You beat Google by coming up with a method for organising the world’s information that is better than the way Google does it.
They find things for you by using an equation to guess whether a specific page is a good source of information on a subject. They look at the words on the page, the tags in the header and images and take special account of the sites elsewhere on the internet that link to the page in question. They add a lot of technical knowledge on how to examine millions of new and changed pages an hour.
How could that search be improved? There are two areas that could do with being upgraded: a better way of judging whether a page delivers the correct information, and a simple way to understand why a person is searching for something. I’ll leave my suggestion of how to solve the why question for a later post; what better ways can we find to analyze web content so that the correct page can be served up to every query?
It’s time for the Web 3.0 buzzphrase section. With the semantic web, you use humans to judge the authority of content. They supply the meanings to the internet. For the first few weeks those people who take up the challenge will tag and comment away on web content. They might use tools to review tags they’ve already assigned to content on Flickr, YouTube and blogs. Once reviewed, an individual could claim authorship of the tags and comments. They could also register agreement with other human-generated labeling.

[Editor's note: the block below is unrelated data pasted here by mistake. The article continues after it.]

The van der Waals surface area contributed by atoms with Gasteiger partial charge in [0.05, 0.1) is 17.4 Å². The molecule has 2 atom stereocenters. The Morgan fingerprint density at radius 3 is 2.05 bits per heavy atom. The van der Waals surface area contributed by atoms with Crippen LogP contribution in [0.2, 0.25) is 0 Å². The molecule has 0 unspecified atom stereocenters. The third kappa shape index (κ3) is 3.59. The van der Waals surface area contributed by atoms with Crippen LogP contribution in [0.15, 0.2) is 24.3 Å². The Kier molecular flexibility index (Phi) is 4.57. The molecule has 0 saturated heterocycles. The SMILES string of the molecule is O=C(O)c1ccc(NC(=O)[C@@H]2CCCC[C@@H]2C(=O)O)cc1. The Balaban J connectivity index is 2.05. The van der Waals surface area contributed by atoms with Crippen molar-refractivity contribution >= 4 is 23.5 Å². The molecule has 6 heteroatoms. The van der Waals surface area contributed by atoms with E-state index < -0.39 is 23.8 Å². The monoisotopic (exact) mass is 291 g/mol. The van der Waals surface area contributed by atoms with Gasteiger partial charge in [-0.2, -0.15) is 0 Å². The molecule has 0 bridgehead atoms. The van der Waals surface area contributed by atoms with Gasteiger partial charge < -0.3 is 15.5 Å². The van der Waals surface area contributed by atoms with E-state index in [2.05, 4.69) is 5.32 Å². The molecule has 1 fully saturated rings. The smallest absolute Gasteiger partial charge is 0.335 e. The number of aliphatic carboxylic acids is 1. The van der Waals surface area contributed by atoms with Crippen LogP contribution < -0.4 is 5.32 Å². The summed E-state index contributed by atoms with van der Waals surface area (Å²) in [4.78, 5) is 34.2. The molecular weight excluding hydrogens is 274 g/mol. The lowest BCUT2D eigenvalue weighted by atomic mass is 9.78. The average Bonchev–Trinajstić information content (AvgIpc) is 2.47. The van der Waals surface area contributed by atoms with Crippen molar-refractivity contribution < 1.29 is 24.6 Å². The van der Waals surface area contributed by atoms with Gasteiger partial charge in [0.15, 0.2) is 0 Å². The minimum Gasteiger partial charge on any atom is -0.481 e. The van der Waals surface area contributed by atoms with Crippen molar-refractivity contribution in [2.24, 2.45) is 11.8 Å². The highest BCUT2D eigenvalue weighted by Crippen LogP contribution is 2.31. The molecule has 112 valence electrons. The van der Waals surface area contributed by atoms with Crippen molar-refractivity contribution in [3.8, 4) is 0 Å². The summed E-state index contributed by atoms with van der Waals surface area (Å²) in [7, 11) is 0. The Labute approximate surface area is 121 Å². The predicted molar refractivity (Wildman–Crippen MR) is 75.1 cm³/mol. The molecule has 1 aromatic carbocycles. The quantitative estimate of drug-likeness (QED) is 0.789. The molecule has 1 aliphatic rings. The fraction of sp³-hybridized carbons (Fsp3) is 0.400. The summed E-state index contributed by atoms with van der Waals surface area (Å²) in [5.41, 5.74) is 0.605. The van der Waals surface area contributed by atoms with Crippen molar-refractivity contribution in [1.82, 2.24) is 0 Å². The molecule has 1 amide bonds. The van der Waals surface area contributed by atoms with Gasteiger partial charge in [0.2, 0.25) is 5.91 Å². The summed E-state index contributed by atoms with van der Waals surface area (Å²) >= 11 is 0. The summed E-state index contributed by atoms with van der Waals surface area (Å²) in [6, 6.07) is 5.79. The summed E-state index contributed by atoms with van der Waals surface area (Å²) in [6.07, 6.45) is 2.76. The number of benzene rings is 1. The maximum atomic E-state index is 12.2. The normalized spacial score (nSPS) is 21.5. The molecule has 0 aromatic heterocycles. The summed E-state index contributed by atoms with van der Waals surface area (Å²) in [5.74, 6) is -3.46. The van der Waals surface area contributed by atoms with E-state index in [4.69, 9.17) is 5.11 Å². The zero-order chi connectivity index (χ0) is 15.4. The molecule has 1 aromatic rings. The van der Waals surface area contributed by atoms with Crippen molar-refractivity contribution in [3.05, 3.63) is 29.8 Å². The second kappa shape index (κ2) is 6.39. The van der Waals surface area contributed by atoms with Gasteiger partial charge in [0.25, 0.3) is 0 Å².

You might ask: What if different people use different criteria to assign meaning to internet content? The Web 3.0 way will be to let the social media collective judge. Members of the community will trust the tags of the people they agree with. After a while top 50 charts will appear where you’ll see ‘search stars’ rising up the charts as they become well-known. The chart will become a self-fulfilling prophesy as new search users will first turn to the stars near the top of the chart because ‘they probably know what they’re talking about.’
It is similar to the kudos given to Twitterers who have tens of thousands of followers. If you read forums, you might give more attention to comments written by users who have posted a great deal. On Apple’s Final Cut Pro support forum, Shane Ross has posted over 17,000 times. He and the others on the list don’t work for Apple. They want to help others, learn from fellow Final Cut users and maybe some of them get reflected glory in the community for their work here. Maybe Shane has got work as a consultant after his free contributions here.
So, how are these search stars going to label, tag and comment on web content? Have a look at yesterday’s post, where I describe an extension to the tag in HTML 5. If that could be set up as a bidirectional link, where you would be able to see all the overlays on the internet for a specific piece of content, then Google might start worrying…